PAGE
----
I really must knuckle down this weekend and make some more progress on the PowerPoint design of my talk on How the Japanese Lost WWII in the First Six Months which I am due to give in September. It's a fascinating, complicated and exciting tale but somehow, in some way, everytime I think about it I feel like running repeatedly head first into the nearest brick wall. I had similar feelings when I designed my earlier talk How the Germans Lost WWI in the First Six Weeks. Over and over again I found myself slumped back in my chair and muttering, "The fools, the fools, how could they be so stupid?" I know, I know, that hindsight is always 20/20 but even so, the sheer folly and hubris of the main players is almost beyond belief.
It is best expressed by the Japanese Emperor who, prior to Pearl Harbour, actually set both his army and navy staffs seperately the task of evaluating the likely outcome of war with the USA. Both of these organisations were, in their own terms, a mixture of the militaristic and the bombastic. Their senior officers, like their counterparts worldwide and throughout time, were eager for glory, not just for their nation but for their own reputations in the history books. Who would not wish to go down in history as one of the 'Great Captains' alongside Alexander, Julius Caesar, Frederick the Great and Bonaparte? But, and this is doubly extraordinary given their bitter rivalry with each other, both the army and the navy came to the same doubting conclusion, that if the war lasted more than 18 months Japan would lose. In other words they had to cripple American giant in the first year. And yet . . . and yet . . . they went ahead and took what was a screamingly obvious and highly doubtful gamble.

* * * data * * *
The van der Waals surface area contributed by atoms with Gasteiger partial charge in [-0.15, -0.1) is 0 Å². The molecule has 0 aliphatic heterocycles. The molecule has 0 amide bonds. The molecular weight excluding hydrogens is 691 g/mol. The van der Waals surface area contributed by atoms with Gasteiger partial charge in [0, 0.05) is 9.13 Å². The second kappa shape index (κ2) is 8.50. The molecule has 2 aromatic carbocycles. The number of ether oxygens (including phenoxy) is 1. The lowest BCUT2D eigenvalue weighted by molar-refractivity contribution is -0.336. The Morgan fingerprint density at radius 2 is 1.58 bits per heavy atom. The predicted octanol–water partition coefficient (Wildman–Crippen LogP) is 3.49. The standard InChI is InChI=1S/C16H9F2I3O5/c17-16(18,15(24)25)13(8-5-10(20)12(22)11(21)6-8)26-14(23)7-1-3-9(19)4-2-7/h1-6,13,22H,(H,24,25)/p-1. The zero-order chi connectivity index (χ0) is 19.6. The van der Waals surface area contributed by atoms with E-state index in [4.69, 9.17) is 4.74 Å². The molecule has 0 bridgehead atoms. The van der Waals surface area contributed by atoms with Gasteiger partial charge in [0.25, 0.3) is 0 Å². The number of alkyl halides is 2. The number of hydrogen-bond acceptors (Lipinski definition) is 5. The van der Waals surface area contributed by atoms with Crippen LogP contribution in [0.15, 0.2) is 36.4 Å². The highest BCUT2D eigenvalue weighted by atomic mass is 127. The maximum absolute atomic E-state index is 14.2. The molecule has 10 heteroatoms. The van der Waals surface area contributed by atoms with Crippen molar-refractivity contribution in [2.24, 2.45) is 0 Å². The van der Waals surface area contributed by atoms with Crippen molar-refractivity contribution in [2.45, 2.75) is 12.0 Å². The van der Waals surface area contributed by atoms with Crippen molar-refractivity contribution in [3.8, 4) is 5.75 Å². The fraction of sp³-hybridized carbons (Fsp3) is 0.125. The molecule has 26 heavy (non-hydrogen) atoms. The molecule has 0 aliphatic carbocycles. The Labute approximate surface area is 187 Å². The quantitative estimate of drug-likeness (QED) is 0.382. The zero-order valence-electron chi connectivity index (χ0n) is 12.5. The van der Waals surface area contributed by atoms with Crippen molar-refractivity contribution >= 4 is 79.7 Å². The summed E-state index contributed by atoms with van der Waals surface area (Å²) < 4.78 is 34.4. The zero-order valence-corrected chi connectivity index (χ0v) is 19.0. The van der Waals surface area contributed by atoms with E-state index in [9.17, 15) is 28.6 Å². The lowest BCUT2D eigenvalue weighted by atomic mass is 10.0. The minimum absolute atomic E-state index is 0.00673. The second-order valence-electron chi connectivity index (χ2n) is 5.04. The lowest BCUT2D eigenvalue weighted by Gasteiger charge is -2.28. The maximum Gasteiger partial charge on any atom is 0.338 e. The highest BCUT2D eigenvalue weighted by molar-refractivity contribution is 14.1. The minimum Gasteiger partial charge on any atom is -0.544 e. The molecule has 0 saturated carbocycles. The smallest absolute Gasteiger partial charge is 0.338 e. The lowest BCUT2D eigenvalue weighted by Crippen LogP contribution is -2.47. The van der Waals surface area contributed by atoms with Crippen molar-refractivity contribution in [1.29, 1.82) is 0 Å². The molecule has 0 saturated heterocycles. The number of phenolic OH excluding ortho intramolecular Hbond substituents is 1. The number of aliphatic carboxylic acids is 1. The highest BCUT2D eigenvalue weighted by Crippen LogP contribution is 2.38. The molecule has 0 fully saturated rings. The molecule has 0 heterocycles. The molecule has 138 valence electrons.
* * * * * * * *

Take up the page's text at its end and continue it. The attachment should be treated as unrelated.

Exactly the same type of thinking occurred in Wilhelmine Germany. There a psychotic Emperor with delusions of grandeur based on feelings of inferiority and stoked by a fear which fed itself, aided and abetted his own phantasy . Again, it was all based on a giant gamble - the Schlieffen Plan - which was predicted(!) to knock France out of the war in 42 days! And virtually no-one stood up and shouted out loud that this was more than nonsense, it was verging on the idiotic.
I am prompted to take these somewhat gloomy historical thoughts and bring them into the present. Earlier this week an American academic suggested that it would be a benefit if Iran did succeed in aquiring nuclear weapons. I am only going on the reports of his reasoning because I have not yet read his own words but it seems that he thinks it would bring a sort of repeat of the frozen strategic position in Europe during the Cold War. Of course, it was a 'cold' war in Europe(!) precisely because neither side could see any chance of advantage over their opponent. It was called, somewhat inapropriately, MAD, standing for Mutually Assured Destruction. Apparently this professor reckons the same thing will occur in the Middle East. I beg to differ!
In the west, religion, which by its very nature is irrational, has virtually ceased to be an important factor in guiding international affairs (or even internal affairs, come to that!) but that is not the case in Islamic countries. There, religion, which is drummed into children from a very young age with whole slabs of text to be memorised, is a major factor in their world view. Just as in early Christianity, martyrdom is considered the highest of virtues. Also, it needs to be remembered that Islam is riven by a fault line in exactly the same way that Christianity was between Catholic and Protestant. It's not so much Israel that needs to fear but Saudi Arabia because the split and the hatred between Sunni and Shiite is dangerously high. If and when Iran possesses nuclear weapons then the Saudis will instantly call in their IOUs from Pakistan. Thus, we will have a region of the world armed with nukes and nerve gas with a population not averse to the idea of martyrdom.
I know it will give our poor old globe a tremendous economic shock but in my view it is better by far that the Israelis with American help take out the Iranian nuclear capacity before it is established. Does that make me as nutty as von Schlieffen and Yamamoto? Don't answer that question!